Questions for band members


Your skin is mine.
Idea stolen from the Finntroll boards - if anyone has questions for us goblins, ask away. I'll relay the answers from anyone not registered (or I'll make them register :)). For clarification, here's the lineup:

  • Nicholas Von Doom: co-founder, songwriter, all keyboards on all the recordings, lyrics, vocals. (Most of the goofy vocal skits are his as well)
  • Tim "Timbus" Lyakhovetskiy(me): co-founder, songwriter, all guitars except where noted.
  • Ashleigh "Mork" Carracino: live keyboards. Occasional awesome stick figure art.
  • Alex "Metalex" Alereza: live guitars (he'll be on the new album as well)
  • Austin "Rape" Nickel: bass.
  • Alex "Lord Duddy" Duddy: live vocals (he did some stuff for Goblin Island and he'll be on bits of the new album as well). However, he's most likely not going to be in the band for the long term because his other band is getting more famous. (Not kidding).
  • Eddie "Sir Edwin the Swift" Trager: live drums. (He's new!)

Ask away, minions.
Ok i have 2 questions.

1: This is for any of the guitarists. How do you have you're guitar's/amps set up to make them sound so awsome? :p (like the pre & post gain, and the equalization)

2: This question is for Alex Duddy. Wats ur other band?

1: My primary guitar, for live and recordings is a BC Rich 7-string Warlock with an EMG-707 in the bridge. Alex's is a 7-string Jackson (not sure what kind, but pretty low end), stock pickups. For the recordings, we use my Line 6 POD Xt Pro. My live and recording setup is actually the same, it's on the Spinal Puppet amp preset (kind of like a tighter sounding Mesa Dual Rec or an ENGL Powerball). The gain is turned a little over half way and it's a very mid-heavy tone. The trick to getting good tone is not to overdo it. Most modern amps let you turn the gain way past reasonable levels, and that generally isn't what you want. Also, I'm not a big fan of scooped tones as they tend to get lost in a mix.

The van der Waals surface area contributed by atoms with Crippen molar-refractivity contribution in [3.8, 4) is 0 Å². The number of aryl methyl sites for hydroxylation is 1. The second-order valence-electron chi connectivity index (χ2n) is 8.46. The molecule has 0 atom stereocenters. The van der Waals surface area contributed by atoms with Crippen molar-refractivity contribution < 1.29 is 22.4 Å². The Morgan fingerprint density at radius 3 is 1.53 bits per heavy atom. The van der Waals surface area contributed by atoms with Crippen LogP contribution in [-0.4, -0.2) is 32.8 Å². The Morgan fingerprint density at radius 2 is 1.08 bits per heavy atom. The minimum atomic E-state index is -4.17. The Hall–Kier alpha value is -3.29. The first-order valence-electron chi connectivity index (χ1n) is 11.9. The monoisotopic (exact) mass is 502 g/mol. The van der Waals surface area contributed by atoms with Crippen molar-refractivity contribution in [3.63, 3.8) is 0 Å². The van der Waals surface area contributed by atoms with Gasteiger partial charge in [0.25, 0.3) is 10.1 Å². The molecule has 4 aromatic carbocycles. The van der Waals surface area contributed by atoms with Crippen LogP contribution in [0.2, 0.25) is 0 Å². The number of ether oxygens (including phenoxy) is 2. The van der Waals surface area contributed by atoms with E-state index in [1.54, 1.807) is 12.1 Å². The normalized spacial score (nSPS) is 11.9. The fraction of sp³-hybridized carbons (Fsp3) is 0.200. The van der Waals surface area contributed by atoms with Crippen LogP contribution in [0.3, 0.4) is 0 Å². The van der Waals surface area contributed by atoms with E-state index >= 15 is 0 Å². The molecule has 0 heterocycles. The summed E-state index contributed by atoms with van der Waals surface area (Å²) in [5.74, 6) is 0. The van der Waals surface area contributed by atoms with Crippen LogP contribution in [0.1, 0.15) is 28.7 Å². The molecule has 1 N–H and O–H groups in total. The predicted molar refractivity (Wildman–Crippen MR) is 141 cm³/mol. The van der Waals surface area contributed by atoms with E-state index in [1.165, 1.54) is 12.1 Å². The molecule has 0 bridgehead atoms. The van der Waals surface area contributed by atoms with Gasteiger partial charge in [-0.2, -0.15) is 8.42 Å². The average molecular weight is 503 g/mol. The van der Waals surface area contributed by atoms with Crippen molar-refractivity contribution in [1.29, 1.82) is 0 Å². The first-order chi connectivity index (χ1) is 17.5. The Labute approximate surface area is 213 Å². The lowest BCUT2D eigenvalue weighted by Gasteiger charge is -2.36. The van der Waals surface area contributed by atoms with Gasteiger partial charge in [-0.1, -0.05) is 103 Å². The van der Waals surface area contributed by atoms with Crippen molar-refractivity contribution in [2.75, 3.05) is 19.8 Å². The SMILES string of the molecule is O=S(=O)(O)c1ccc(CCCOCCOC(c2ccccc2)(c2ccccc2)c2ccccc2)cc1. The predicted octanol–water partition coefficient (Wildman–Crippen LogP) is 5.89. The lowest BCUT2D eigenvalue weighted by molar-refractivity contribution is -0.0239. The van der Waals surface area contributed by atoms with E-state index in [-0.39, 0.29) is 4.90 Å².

Anyway, my live setup is the aforementioned POD Xt into a Mesa Boogie Stereo Simul-class 2:90 power amp (all tube). This goes into a really ratty beat up 4x12 cab that I put together myself, top two speakers are Mesa black shadows, bottom two are Legion sound...not sure what kind. My power amp generally has the presence set to about 75% to get the higher harmonics out, and the POD once again is on Spinal Puppet.

Alex's live setup is a Peavey 6505 (basically a 5150) into a low-end Marshall cab. He usually plays the rhythm stuff on the lead tone, and leads on the rhythm, because the lead tone has more crunch and rhythm is clearer. Once again, gain set to about 6, presence about 9, resonance about 8, EQ's almost at 0, with the bass being a little lower and the mids being a little higher.

2: I'll answer this one for Alex. He plays drums for a band called Amelie out of Los Angeles. Their myspace is here. Also, me and Alex are the co-founders of Inquest, a death metal project you can find here. We're on an extended hiatus, though it looks like we might get together for a show on Halloween. Also, Alex used to play drums for Horse the Band, Admiral Angry, Love Thyne, and Midnite Overture, as well as doing vocals for a band called Avarice.


I guess I have another for all of the vocalists/growlers:
Where did you learn the proper technique for growling and such? I mean, I've been trying to distort my vocals using the thing where you conjure it up from the back most inner part of your throat, and it sounds like someone's dying, but it doesn't trash my chords. Any tips?
For me, I just started growling along to my favorite bands in the car. No lessons or technique or anything, just a lot of practice. You gotta be really careful when you start out, and be prepared to lose your voice a few times. I'd say the best advice I got was try different things until you find something that hurts the least and then embrace that. Voices are different, some are more conducive to growls than others. If you're trying to do high screeches and it hurts, but then you do really low growls and it feels fine, you're better off developing your lows and leaving your highs alone until your voice is stronger. It took Nicky and me about 2-3 years to develop our growls to a decent level, and another year to start sounding good.

EDIT: Also, as soon as you're decent, join a band that practices often. Doing it for long stretches will expose your problems and will help build breath control. Also, learn to use a mic well, growling without one will only get you so far. And never use effects.

the Alex playing for you guys is the same one that used to be in HORSE?

fucking crazy yo, i love both bands.

this one is for Tim:

When it was just you and Nick on Goblin Island, how did you record your guitars? vocals? and im assumign you used drum looping, if so, what did you use (software, machine) and what model/program/etc.?

thanks. you guys are my fave.
I have something to ask about growling. I've been just messing around with growling/shrieking for a few months, but after about 15-25 minutes, I always get a burning sensation in my throat. It gets to the point where it forces me to stop because it interrupts anything I try to growl. Did you have this problem and if you did, how long did it take you to build up a tolerance to it?